“if you do have the ca­pa­bil­ity to sur­vive it will be be­cause you’re us­ing the in­for­ma­tion Avail­able”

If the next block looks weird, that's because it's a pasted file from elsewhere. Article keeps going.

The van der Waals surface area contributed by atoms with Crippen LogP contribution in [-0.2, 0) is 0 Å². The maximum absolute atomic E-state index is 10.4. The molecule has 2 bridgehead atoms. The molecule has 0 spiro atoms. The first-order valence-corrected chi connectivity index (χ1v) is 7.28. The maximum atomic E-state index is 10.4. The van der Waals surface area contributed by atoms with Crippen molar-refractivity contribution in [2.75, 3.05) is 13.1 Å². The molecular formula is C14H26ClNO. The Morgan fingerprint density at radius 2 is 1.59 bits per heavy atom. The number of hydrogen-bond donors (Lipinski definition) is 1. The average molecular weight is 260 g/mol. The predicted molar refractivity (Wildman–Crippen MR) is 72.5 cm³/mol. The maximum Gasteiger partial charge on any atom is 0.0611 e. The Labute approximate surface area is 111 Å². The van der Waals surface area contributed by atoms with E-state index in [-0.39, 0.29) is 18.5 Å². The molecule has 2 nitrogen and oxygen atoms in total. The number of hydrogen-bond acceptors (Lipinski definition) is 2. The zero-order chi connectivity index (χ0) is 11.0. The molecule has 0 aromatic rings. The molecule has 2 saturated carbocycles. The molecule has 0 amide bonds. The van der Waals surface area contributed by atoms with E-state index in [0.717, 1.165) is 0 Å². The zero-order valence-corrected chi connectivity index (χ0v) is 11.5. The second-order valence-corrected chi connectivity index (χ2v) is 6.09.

its roots in the hard­core sur­vival ac­tion of the orig­i­nal Metro – as well as the orig­i­nal S.T.A.L.K.E.R., Shadow Of Ch­er­nobyl. With that be­ing the case, it’s safe to say the first cou­ple of games went some­what ig­nored by the masses – def­i­nitely known to the core gamers out there, but fall­ing by the way­side in the broader spec­trum. 2014’s Metro Re­dux – a re­mas­ter of the first two games re-re­leased on PC and brought to PS4 and Xbox One in a pe­riod when nei­ther con­sole was in­un­dated with big, chunky, at­mo­spheric ex­pe­ri­ences changed the for­tunes some­what for Metro and 4A. “Re­dux was a fan­tas­tic op­por­tu­nity for us to bring a whole new au­di­ence into the fran­chise,” Beynon says. “It proved to be phe­nom­e­nally suc­cess­ful and I think it re­ally built a firm base [of new fans]. Yes, Ex­o­dus is the next big en­try into a long-run­ning se­ries, but the stu­dio formed in 2005 so they’ve re­ally been liv­ing in this world for a long time.” Over time, though, 4A has had to adapt its ap­proach to the Metro se­ries – Last Light made things a mite less de­mand­ing. The Re­dux re-releases added the op­tion to play in tra­di­tional or re­vamped dif­fi­cul­ties – sur­vival or Spar­tan – ac­knowl­edg­ing the fact that to keep hold over a broader, more main­stream group of play­ers, Metro had to at least make a nod to­wards mak­ing things less punishing. Ex­o­dus car­ries on down this path, of­fer­ing play­ers the chance to cus­tomise their ex­pe­ri­ence ac­cord­ing to just how dif­fi­cult they want things to be – HUD el­e­ments can be turned on or off, ammo can be in­cred­i­bly scarce or widely avail­able, scrap can be im­pos­si­ble to find or plen­ti­ful and so on. Ex­o­dus can be set up to play as a hard­core sur­vival game, as you might ex­pect from 4A’s pedi­gree, but there have been more than enough con­ces­sions made to the main­stream play­ers. It can only be a good thing to make the ex­pe­ri­ence more ac­ces­si­ble – un­less these tweaks are manda­tory, which we’ve been as­sured they haven’t. “The way we have it set up at the mo­ment, it’s quite well bal­anced right now,” Beynon ex­plains. “We ab­so­lutely want to of­fer that chal­leng­ing, hard­core sur­vival ex­pe­ri­ence – like our core fan­base, that’s what we want. That’s what they want and ex­pect and you will def­i­nitely be able to play the game in a mode where every bul­let counts, you re­ally need to take a stealthy ap­proach to con­serve your am­mu­ni­tion.” At the same time, it’s recog­nised that this isn’t the ap­proach every­one wants: “There are peo­ple who want to en­joy the story much more,” he con­tin­ues. “Yes, the game needs a de­gree of chal­lenge, but there are peo­ple who won’t want to be pun­ished by it… At the mo­ment I don’t know ex­actly how we’re go­ing to ap­proach it, but we would like to cater for some dif­fer­ent styles when peo­ple fire up the game for the first time. It might come up with that warn­ing like, ‘This is the hard­core ver­sion, you need to know what you’re do­ing,’ or, ‘This is for if you en­joy the story a bit more.’ I don’t know ex­actly how those are go­ing to pan out but I think we need to do a lot more tun­ing and balancing over­all. When we’re close to fi­nal con­tent and we’ll fig­ure that prob­lem out.” An­other fac­tor to con­sider when think­ing about how Metro Ex­o­dus has grown be­yond its smaller roots is a straight­for­ward one: the sim­u­la­tion of the world play­ers can ex­plore. When things were lim­ited to un­der­ground tun­nels, it was much eas­ier for de­vel­op­ers to make things run well, for AI to know its way around, and for un­wanted events to oc­cur – eas­ier, though not easy, that is. With Ex­o­dus tak­ing place, for the most part, above ground, and in maps much larger than any of those seen in pre­vi­ous Metro ti­tles, there’s the ques­tion of just how well the team is man­ag­ing to keep ev­ery­thing run­ning along with­out the game trip­ping up over its own sys­tems. “Metro’s play­ers have al­ways been… I think this is typ­i­cal of Eastern Euro­pean and Ukrainian play­ers, they love sim­u­la­tions,” Beynon